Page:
LinkBack Thread Tools
Old 10-02-2015, 02:16 AM   #1 (permalink)
Junior Member
Join Date: Oct 2015
Posts: 5
Default Report for TTIP finds EU car standards much safer than US counterpart

photo credit: Ugo Missana on Flickr

Excuse the quality. Following copy and pasted from my oppositelock post:

I honestly thought that the US standards (FMVSS) were safer since our crash testing tended to be more strict, such as testing roof strength during a rollover. Not sure what this would mean for the current Transatlantic Trade and Investment Partnership (TTIP) negotiations for harmonization/mutual recognition of vehicle standards, but it could make a strong case for the US to switch over to the global EU (UN-ECE) standard (not going to happen anytime soon though).

Interesting bit:

Of particular concern to safety groups is the finding that passengers in a typical EU model are 33 per cent safer in front-side collisions, an accident that often results in serious injury, than those in a typical US model.
That 33 percent figure is based on # of collisions vs. amount seriously injured.


Here’s a relevant NPR piece on this subject. One major difference in design is that US models are crash tested for unbelted occupants while the EU models are crash tested assuming you’re wearing a seat belt, so it seems the EU models are optimized for belted occupants, while the US models have to compromise belted occupant safety to save unbelted occupants.

However, the overwhelming majority (85+ percent) of US drivers do wear seat belts, according to this:

Last edited by bahnburner; 10-02-2015 at 02:23 AM.
bahnburner is offline   Reply With Quote Quick reply to this message
Old 10-02-2015, 02:21 AM   #2 (permalink)
Junior Member
Join Date: Oct 2015
Posts: 5

Some insightful comments that were replied to my original post on oppositelock:

Not surprised at all. US standards were designed to be different, not better. Frozen in time from when GM was the majority of the car market. Jealousy keeping superior cars out of the market.

European standards were written by engineers. Our laws were written by lobbyists and accountants.

Hopefully the automakers are smart enough to figure out that it’s cheaper to build one car than two. Alan Mulally was the only modern automotive CEO that understands. I’m surprised that Fiat Serg isn’t lobbying to accept the UNECE standards since so’s so much for consolidation; this would be right up his alley.

Joining the rest of the world would also make the stupid 25-year rule moot.
I think you’ll find that, in many of these cases, no one standard is clearly “better” or “worse” (for instance, some would argue that testing unbelted is better in some ways), just “different”.

Also, it should be noted that your 33 percent-better data comes from actual collisions, and so one must take into account whether or not the objects/vehicles involved are comparable. Smaller vehicles means less energy (per given velocity) to dissipate. The accelerations in a crash will be similar, but not identical. I’d bet some of the gap in those numbers comes from a very different average accident profile in the US vs the EU.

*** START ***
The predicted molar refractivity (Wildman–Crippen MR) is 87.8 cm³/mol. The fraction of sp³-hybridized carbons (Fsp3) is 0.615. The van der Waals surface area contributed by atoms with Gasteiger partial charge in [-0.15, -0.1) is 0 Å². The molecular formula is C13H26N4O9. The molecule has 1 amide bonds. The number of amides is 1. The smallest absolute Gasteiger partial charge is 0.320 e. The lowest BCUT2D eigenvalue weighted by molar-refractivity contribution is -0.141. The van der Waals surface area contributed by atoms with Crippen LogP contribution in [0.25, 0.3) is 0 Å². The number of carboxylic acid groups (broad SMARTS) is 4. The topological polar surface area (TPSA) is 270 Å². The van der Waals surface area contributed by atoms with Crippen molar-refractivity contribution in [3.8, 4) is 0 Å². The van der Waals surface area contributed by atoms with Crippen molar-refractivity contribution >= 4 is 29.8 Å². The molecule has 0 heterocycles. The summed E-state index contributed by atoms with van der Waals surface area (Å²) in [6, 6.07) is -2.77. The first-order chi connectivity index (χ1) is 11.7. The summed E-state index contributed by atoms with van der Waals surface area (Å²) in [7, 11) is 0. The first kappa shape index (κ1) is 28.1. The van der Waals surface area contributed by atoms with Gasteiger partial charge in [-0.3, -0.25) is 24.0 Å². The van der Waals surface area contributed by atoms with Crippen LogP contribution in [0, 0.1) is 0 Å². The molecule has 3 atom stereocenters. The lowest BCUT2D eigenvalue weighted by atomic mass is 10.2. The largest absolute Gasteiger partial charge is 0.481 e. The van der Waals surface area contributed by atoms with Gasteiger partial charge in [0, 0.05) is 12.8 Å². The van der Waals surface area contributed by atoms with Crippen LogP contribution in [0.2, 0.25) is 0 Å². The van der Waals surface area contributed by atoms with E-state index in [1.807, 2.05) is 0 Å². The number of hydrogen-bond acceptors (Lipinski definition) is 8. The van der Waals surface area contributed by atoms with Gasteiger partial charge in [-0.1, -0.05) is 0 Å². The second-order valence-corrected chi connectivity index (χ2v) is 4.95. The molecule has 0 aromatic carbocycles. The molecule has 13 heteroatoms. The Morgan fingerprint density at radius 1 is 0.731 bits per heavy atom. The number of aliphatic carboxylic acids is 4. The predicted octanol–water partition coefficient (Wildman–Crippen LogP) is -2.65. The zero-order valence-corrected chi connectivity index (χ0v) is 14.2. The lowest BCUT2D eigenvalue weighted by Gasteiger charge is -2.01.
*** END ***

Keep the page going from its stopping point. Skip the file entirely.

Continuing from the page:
TL;DR: Comparing things is hard.
So fmvss is a bare minimum. You should really be looking at NCAP. That updates every few years.

As far as crashes, you can’t really compare because the overall accident type rates are so different.

OEMs may optimize for each NCAP test, but they still test a “worst case” that is harder than both
The flaw in the this report is the different vehicle types in the different markets. EU doesn’t have to worry about ever encountering an F-series or a GM SUV. So if all you’re doing is comparing a bunch of Corsa’s bumping into Golf’s, yea the Corsa and Golf drivers are going to be much better off than the Cruze drivers getting hit by an F-150
bahnburner is offline   Reply With Quote Quick reply to this message
Old 05-23-2016, 06:25 PM   #3 (permalink)
Junior Member
Join Date: May 2016
Posts: 3

Thanks for sharing
rulesofgt is offline   Reply With Quote Quick reply to this message

Quick Reply

Register Now

In order to be able to post messages on the Forum - The Truth About Cars forums, you must first register.
Please enter your desired user name, your email address and other required details in the form below.
User Name:
Please enter a password for your user account. Note that passwords are case-sensitive.
Confirm Password:
Email Address
Please enter a valid email address for yourself.
Email Address:
Please select your insurance company (Optional)


Human Verification

In order to verify that you are a human and not a spam bot, please enter the answer into the following box below based on the instructions contained in the graphic.

Posting Rules
You may post new threads
You may post replies
You may not post attachments
You may not edit your posts

BB code is On
Smilies are On
[IMG] code is On
HTML code is Off
Trackbacks are On
Pingbacks are On
Refbacks are On

Similar Threads
Thread Thread Starter Forum Replies Last Post
Junkyard/Old Car finds jhefner Suggest A News Story 5 02-11-2014 09:08 AM

All times are GMT -4. The time now is 03:40 PM.

Powered by vBulletin® Copyright ©2000 - 2021, Jelsoft Enterprises Ltd.
Search Engine Optimization by vBSEO 3.6.1
Garage Plus vBulletin Plugins by Drive Thru Online, Inc.
vBulletin Security provided by vBSecurity v2.2.2 (Pro) - vBulletin Mods & Addons Copyright © 2021 DragonByte Technologies Ltd.